Local Economy against Poverty

09/13/2019 inAgrisud’s, Event, Illustrate
COP 14: final declaration of the civil society

Civil society, represented by a delegation of 25 organizations from 10 African countries, made its voice heard at COP14.

After having participated actively in several sessions, side-events and round tables, Patrice Burger, President of CARI and member of the Board of Agrisud, read the last statement of CSO:

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Listen to Patrice Burger reading the CSO Final Declaration (audio in french):

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Read the CSO Final Declaration:

“Mr Chair,

Over the past two weeks, the representatives of the 1000 registered CSOs have actively and passionately participated in all stages of the agenda of the 14th COP14 Conference of the Parties.

With the support of our elected panel of CSO representatives from among the 600 accredited CSOs, two open dialogue sessions allowed us to better share our concerns and contributions during the opening sessions, the Committee of the Whole, the CRIC and the CST.

As well as the round tables and interactive dialogues, even if we regret the absence of debates generated by the richness of the contributions.

First of all, we would like to thank you for the work you have done together. You will also have seen the growing mobilization of CSOs following the review of document ICCD/COP14/ in this session. We believe that nothing important can be done without civil society.

Regarding the panel in support of the CSO community, we ask for a decision from the COP to provide it with a deputy representative for each of the five regions represented. We also wish to provide interpretation facilities during the preparatory session on the eve of each COP.

On several occasions we have shared our priorities.

In addition, allow us to reiterate our main concerns, which we, civil society organizations, strongly recommend to the parties here present to adopt:

  • About funding: the most direct possible access to funds for communities, especially young people and women, to enable them to commit themselves even more strongly to combating desertification and countering the temptation to irregular migration.
  • About good practices: the combined use of sharp techniques from traditional knowledge and modern high technology.
  • Regarding the focus on land management: based on the scientifically sound evidence produced by recent reports from IPBES, IPCC and HLPE, it is now crucial to broaden our perceptions of what needs to be done, but also the need for alternative approaches to land management. And take into account intergenerational cooperation, which plays a fundamental role in the persistence of a way of life based on environmental and cultural conditions. The knowledge of adults and youth must be brought together to enable land restoration and combine traditional knowledge and innovation.
  • With regard to youth and women: urgently ensure access to land for youth and women in order to recognize and encourage their contributions to land restoration as well as strengthen their unique role in society.

Mr. Chair, dear delegates,

Science confirms that migration is closely linked to the degradation of natural resources, particularly through unsustainable use practices and low incomes in the agricultural sector. Yet there are many examples of successful practices implemented by CSOs for land restoration and green jobs in rural areas: they need to be more seriously supported and replicated because they have the power to encourage people to stay on their territory and in their own countries.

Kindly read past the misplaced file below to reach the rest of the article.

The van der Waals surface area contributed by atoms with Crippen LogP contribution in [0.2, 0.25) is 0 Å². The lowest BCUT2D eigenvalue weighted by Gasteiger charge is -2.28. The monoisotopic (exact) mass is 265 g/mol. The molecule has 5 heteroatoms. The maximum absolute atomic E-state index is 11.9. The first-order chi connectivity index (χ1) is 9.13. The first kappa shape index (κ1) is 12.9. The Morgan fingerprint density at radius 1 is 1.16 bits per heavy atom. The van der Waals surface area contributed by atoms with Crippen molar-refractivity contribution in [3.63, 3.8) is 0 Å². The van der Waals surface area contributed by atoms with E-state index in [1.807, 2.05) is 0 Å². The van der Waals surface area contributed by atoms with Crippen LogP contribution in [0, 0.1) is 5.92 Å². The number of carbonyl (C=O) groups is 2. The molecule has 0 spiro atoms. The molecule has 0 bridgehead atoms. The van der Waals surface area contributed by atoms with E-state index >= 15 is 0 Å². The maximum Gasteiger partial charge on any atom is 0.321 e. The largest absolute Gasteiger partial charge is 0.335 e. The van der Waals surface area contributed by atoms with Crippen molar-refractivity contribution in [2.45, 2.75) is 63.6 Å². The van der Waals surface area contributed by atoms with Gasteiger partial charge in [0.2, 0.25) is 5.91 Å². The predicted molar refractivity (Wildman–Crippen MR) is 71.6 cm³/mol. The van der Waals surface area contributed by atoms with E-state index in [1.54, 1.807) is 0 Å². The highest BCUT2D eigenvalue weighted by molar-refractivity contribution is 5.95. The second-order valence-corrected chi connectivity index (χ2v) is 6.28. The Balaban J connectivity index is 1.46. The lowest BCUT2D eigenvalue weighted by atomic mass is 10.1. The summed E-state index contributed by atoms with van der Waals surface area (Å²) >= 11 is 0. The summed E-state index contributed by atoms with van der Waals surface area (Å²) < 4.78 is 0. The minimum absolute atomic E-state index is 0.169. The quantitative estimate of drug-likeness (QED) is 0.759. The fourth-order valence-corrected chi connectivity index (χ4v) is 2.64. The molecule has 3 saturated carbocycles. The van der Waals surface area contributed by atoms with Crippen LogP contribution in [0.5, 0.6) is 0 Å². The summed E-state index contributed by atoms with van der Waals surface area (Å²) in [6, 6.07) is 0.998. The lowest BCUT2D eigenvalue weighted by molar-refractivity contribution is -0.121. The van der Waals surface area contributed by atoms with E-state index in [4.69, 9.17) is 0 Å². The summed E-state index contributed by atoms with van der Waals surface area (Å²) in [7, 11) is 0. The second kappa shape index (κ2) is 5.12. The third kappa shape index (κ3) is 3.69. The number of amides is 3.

Close and transparent cooperation between CSOs, business, governments and local stakeholders is not an option, but an imperative for collective effectiveness that no one here can claim to avoid.

With regard to raising awareness and raising the level of awareness and preparing civil society for the Conference of the Parties, we affirm that the Desertif’action Forum, the last of which took place in Ouagadougou Burkina Faso in June, is a privileged moment. In this regard, we ask that the declaration entitled “We are the land that defends itself against desertification!” produced by 380 participants from 40 countries and 240 organizations represented be annexed as a reference document for the mobilization of civil society to the decisions of this COP.

Many requests from civil society organizations have been submitted.

In some cases, such as the complicated issue of land tenure, we are pleased to see that this has been integrated.

However, we are aware that, particularly at the country level, many of our requests and recommendations have never been implemented. For example, CSOs were not generally actively involved in processes concerning land degradation neutrality in countries. That is very unfortunate. We call for clearer guidelines for the participation of civil society organizations in all Convention processes and for these to be applied in countries.

The time has come for synergy and even integration between the Multilateral Environmental Agreements, in particular the Rio Conventions, the UNCCD, the CBD and the UNFCCC. We note according to science that they converge towards a single objective: to preserve our common home. None of these conventions can achieve this alone and we cannot afford the luxury of competition.

We have the technology, the workforce, active participation and scientifically sound arguments. Considerable resources can be mobilized if we want to.

Mr. President,

It has been 25 years since the Convention was born, but if our situation is worse today than when we started, it is no longer time to complain, let alone to be an extra. The future will judge us.

We call for concrete action now.

We want to say with one voice

LETS ACT TOGETHER NOW TOMORROW IT MAY BE TO LATE”